Environmental Management

On reflection: Biodiversity in 2017

December 11, 2017 by 1 Comment

With autumn having turned to winter, and with the nights drawing in, now is a good time to look back on what we achieved this year, in supporting our objective to protect and enhance biodiversity on our estate. And it’s been a busy year!

The Permanent Secretary of the Scottish Government took a keen interest in our beekeeping project at Victoria Quay. You can read about the early days of that project in our post, “Making a Buzz at VQ!”. Over the last two years the bees have had good days and not so good days. We’ve carried out artificial swarms and they’ve swarmed by themselves, and we’ve split colonies and merged others, all to help them establish a strong presence in the grounds of our building.

Regular inspections are part and parcel of beekeeping. Our bees are as much a training resource as a route to improve biodiversity, and many staff from the Scottish Government enjoyed learning from our beekeepers during the summer months.

Beehives at Governors HouseEnthusiasm from staff encouraged us to introduce bees to Governor’s House in Edinburgh in the spring of this year. We found a secure south-facing location that gets the sun but is also shaded from wind. The city centre location means there is abundant forage in every direction.

We chose Scottish Honey to provide and manage the bees. They specialise in bee farming and delivering workshops for the public. We have four beehives at Governor’s House, and there is space for more should we want to expand.

Bees at Governor's HouseScottish Government staff helped our project get started, taking on the construction of the beehives and the frames that go inside. We were really pleased when the Cabinet Secretary for the Environment, Climate Change and Land Reform, Roseanna Cunningham, came to Governor’s House specially to give the bees an official welcome. We’ve very hopeful for the success of the bees and looking forward to some honey, which we will sell to our staff.

Hornet trapWe have to be mindful and vigilant against threats to bees. Diseases and pests are challenges that every beekeeper has to deal with, and the Asian Hornet is new to the game for British beekeepers. We took part this year, testing special hornet traps to let us monitor the insects in the vicinity. The good news is that we didn’t find any of the Asian hornets. But we did prove the effectiveness of the traps through the high numbers of other insects that we found – mainly wasps, moths and flies. Wasps are effective pollinators and are beneficial to the environment, as are many other insects, so we developed a schedule of checking and emptying the traps every day, again with the help of volunteers, freeing insects that were otherwise happily drunk on sugar water.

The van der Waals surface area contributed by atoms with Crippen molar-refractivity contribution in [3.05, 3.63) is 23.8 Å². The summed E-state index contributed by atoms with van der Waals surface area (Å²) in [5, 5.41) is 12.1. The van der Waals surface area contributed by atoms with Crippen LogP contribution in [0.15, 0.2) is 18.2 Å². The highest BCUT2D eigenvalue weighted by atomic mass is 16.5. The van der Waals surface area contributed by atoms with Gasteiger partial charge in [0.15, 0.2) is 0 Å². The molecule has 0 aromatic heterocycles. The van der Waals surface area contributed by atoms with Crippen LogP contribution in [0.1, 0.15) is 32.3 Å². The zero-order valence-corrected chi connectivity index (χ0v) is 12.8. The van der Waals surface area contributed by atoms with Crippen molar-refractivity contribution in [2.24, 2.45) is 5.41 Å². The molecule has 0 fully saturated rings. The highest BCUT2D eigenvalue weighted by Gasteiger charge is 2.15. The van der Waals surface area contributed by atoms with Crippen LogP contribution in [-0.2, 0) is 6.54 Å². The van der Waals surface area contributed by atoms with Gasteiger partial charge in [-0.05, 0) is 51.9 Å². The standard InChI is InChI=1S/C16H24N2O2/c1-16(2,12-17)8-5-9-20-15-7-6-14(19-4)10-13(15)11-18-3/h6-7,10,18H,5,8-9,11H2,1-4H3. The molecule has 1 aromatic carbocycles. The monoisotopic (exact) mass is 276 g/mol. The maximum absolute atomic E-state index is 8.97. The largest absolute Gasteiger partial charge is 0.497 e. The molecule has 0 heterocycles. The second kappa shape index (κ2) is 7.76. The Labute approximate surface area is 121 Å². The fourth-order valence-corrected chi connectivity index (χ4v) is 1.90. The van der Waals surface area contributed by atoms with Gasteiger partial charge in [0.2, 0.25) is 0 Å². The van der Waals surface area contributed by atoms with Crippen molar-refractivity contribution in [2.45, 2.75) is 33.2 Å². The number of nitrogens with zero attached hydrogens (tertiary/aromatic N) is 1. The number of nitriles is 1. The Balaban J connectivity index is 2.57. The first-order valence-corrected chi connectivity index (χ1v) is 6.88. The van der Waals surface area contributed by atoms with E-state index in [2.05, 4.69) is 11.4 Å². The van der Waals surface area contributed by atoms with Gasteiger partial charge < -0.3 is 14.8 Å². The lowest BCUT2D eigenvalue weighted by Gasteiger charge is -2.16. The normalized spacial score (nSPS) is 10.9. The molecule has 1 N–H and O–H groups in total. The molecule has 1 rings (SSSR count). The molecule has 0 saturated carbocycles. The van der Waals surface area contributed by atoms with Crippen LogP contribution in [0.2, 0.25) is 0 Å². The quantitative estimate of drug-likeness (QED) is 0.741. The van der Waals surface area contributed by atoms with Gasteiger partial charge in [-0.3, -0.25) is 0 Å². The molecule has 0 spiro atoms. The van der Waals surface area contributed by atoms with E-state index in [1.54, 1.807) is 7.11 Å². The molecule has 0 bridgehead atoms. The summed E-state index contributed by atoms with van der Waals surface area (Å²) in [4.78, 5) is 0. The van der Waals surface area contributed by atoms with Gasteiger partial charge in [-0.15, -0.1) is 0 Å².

We created our wildflower meadow and pond at Victoria Quay to replace an expanse of regularly mown grass that offered little amenity value. Over the past twelve years our saplings grew into trees, flowers bloomed, died back and bloomed again, and birds made their homes in the hedgerows.

Hawk Moth CaterpillarMore recently we spotted frogspawn and pond snails, fox dens, and a range of bees, butterflies and caterpillars amongst the plants. But what happens when we’re not looking? We invested in a highly camouflaged video camera to find out. Since then we’ve discovered a range of wildlife roaming our meadow area at night—and during the day. We can add to our collection mallards, pheasants, foxes, rats and mice.

Here is one of our videos, showing an urban fox in our wildflower meadow:

For a long time oRaised flowerbed constructionur pond and our wildflower meadow were separated by a relatively nondescript, narrow strip of land behind the car park. We decided it was the perfect location for some raised flowerbeds: a biodiversity improvement with which staff could interact and enjoy.

In a single afternoon, several Environmental Champions – our staff who volunteer to help promote and get involved with our initiatives – shifted ten tonnes of soil and planted up five raised beds.

Raised flowerbedWith expert advice from The Secret Herb Garden and the Royal Botanic Garden of Edinburgh, we chose a fantastic range of herbs. If you are visiting Victoria Quay, you can find examples of Rosemary, Lemon Verbena, Lungwort, Anise Hyssop, Pineapple Mint, Morrocan Spearmint, Chives, Thyme, Oregano, Apothecary Rose, Black Peppermint, and perhaps the most remarkable, Chocolate Peppermint, which really does smell of chocolate.

Our colleagues at Science and Advice for Scottish Agriculture, who wrote last year about their adventures with their own wildflower meadow, are also enjoying the fruits of their labours. We helped fund a programme of tree planting along the southern edge of their site and to populate their field boundaries with native flowers. We returned in November this year and were very pleased to see the fruit trees and flowers establishing themselves and growing up.


Comments

  • Paul Burne says:

    Fantastic work in Scotland for the world’s biodiversity.
    Hopefully one day we might hear the wolf again.

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